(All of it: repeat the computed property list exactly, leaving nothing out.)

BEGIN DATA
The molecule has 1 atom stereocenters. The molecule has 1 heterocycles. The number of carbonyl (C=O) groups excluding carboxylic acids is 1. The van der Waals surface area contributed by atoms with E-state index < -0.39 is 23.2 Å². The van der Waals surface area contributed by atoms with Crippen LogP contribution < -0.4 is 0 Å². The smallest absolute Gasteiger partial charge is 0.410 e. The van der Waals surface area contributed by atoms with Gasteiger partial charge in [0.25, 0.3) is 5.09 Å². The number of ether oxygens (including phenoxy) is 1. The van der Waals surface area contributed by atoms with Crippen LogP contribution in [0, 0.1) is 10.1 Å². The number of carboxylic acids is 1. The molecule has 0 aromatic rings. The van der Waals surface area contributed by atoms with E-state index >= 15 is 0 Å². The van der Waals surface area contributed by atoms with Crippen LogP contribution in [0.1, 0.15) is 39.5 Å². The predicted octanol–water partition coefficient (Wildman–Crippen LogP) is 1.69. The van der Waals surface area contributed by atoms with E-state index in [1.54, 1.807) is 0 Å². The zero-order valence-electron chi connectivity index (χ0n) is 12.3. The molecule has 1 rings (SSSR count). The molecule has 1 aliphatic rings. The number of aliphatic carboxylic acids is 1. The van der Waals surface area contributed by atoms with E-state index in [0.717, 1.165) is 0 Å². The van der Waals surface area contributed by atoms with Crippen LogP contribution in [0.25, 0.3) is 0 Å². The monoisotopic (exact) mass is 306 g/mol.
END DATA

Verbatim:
The molecule has 1 atom stereocenters. The molecule has 1 heterocycles. The number of carbonyl (C=O) groups excluding carboxylic acids is 1. The van der Waals surface area contributed by atoms with E-state index < -0.39 is 23.2 Å². The van der Waals surface area contributed by atoms with Crippen LogP contribution < -0.4 is 0 Å². The smallest absolute Gasteiger partial charge is 0.410 e. The van der Waals surface area contributed by atoms with Gasteiger partial charge in [0.25, 0.3) is 5.09 Å². The number of ether oxygens (including phenoxy) is 1. The van der Waals surface area contributed by atoms with Crippen LogP contribution in [0, 0.1) is 10.1 Å². The number of carboxylic acids is 1. The molecule has 0 aromatic rings. The van der Waals surface area contributed by atoms with E-state index >= 15 is 0 Å². The van der Waals surface area contributed by atoms with Crippen LogP contribution in [0.1, 0.15) is 39.5 Å². The predicted octanol–water partition coefficient (Wildman–Crippen LogP) is 1.69. The van der Waals surface area contributed by atoms with E-state index in [1.54, 1.807) is 0 Å². The zero-order valence-electron chi connectivity index (χ0n) is 12.3. The molecule has 1 rings (SSSR count). The molecule has 1 aliphatic rings. The number of aliphatic carboxylic acids is 1. The van der Waals surface area contributed by atoms with E-state index in [0.717, 1.165) is 0 Å². The van der Waals surface area contributed by atoms with Crippen LogP contribution in [0.25, 0.3) is 0 Å². The monoisotopic (exact) mass is 306 g/mol.